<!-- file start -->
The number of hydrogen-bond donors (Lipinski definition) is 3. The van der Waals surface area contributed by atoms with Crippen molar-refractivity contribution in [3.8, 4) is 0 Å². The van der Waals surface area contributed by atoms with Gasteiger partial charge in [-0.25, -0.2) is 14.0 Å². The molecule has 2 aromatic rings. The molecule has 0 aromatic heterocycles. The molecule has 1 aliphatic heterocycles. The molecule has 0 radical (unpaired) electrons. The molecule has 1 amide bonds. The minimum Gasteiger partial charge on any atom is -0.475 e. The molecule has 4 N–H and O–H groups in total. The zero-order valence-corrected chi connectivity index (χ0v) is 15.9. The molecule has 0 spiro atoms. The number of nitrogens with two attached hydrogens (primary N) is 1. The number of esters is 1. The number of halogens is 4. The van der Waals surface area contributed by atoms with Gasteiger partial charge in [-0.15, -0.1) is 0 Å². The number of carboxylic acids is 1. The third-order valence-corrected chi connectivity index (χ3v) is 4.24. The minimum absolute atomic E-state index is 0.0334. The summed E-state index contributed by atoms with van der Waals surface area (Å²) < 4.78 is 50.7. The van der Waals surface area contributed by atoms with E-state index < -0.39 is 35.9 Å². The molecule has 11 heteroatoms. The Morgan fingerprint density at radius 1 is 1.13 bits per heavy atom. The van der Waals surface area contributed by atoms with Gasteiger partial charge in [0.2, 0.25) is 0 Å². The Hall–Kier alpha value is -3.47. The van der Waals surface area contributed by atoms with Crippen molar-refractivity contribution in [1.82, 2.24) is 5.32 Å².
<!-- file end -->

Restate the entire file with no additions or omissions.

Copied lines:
The number of hydrogen-bond donors (Lipinski definition) is 3. The van der Waals surface area contributed by atoms with Crippen molar-refractivity contribution in [3.8, 4) is 0 Å². The van der Waals surface area contributed by atoms with Gasteiger partial charge in [-0.25, -0.2) is 14.0 Å². The molecule has 2 aromatic rings. The molecule has 0 aromatic heterocycles. The molecule has 1 aliphatic heterocycles. The molecule has 0 radical (unpaired) electrons. The molecule has 1 amide bonds. The minimum Gasteiger partial charge on any atom is -0.475 e. The molecule has 4 N–H and O–H groups in total. The zero-order valence-corrected chi connectivity index (χ0v) is 15.9. The molecule has 0 spiro atoms. The number of nitrogens with two attached hydrogens (primary N) is 1. The number of esters is 1. The number of halogens is 4. The van der Waals surface area contributed by atoms with Gasteiger partial charge in [-0.15, -0.1) is 0 Å². The number of carboxylic acids is 1. The third-order valence-corrected chi connectivity index (χ3v) is 4.24. The minimum absolute atomic E-state index is 0.0334. The summed E-state index contributed by atoms with van der Waals surface area (Å²) < 4.78 is 50.7. The van der Waals surface area contributed by atoms with E-state index < -0.39 is 35.9 Å². The molecule has 11 heteroatoms. The Morgan fingerprint density at radius 1 is 1.13 bits per heavy atom. The van der Waals surface area contributed by atoms with Gasteiger partial charge in [0.2, 0.25) is 0 Å². The Hall–Kier alpha value is -3.47. The van der Waals surface area contributed by atoms with Crippen molar-refractivity contribution in [1.82, 2.24) is 5.32 Å².